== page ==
“I am unable to conclude that the plaintiffs would have acted in accordance with the advice or would have acted as a diligent and responsible director had he been offered the advice. The evidence as to Mr Armstrong’s attitude to insurance tends to suggest the contrary”.
“There were risks which Mr Armstrong and Mr Hayward were prepared to take. The steps taken to make the site more attractive to a potential purchaser” show that they were comfortable with assuming quite significant risk in their commercial enterprises”.
They had also had experience with insurance claims concerning a fire at their West Australian plant from which the court found it “very difficult to believe that he did not come to appreciate that there was an inadequacy” in the insurance arrangements for the entities and the Queensland business and land.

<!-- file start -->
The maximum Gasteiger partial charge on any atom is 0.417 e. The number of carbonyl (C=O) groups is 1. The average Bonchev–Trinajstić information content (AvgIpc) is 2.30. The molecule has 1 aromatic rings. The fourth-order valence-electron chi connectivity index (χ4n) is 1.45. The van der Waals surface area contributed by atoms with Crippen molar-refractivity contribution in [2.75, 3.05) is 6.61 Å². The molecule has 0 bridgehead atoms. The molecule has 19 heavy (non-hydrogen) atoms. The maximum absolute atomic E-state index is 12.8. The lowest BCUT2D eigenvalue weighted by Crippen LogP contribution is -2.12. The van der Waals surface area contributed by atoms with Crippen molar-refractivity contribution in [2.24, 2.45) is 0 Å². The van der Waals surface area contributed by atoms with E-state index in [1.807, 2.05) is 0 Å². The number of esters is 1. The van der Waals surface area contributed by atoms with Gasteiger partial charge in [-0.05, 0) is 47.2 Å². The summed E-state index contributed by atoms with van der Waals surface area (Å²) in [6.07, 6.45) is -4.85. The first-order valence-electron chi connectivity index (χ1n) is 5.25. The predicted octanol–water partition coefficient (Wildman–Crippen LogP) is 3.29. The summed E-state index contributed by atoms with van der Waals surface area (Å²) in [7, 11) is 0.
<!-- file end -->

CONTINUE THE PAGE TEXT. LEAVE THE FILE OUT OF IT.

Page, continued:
After a 15 day trial all the plaintiffs’ claims were dismissed and they were ordered to pay costs. The plaintiffs had conducted earlier proceedings which went all the way to the Court of Appeal but which also did not go they way that they had hoped.
An appeal against Justice Dalton’s rulings was filed today.
P.S. Hamcor’s appeal against the above decision in favour of the State of Queensland was dismissed in October 2015 when three appeal judges endorsed the reasoning of the trial judge on all points.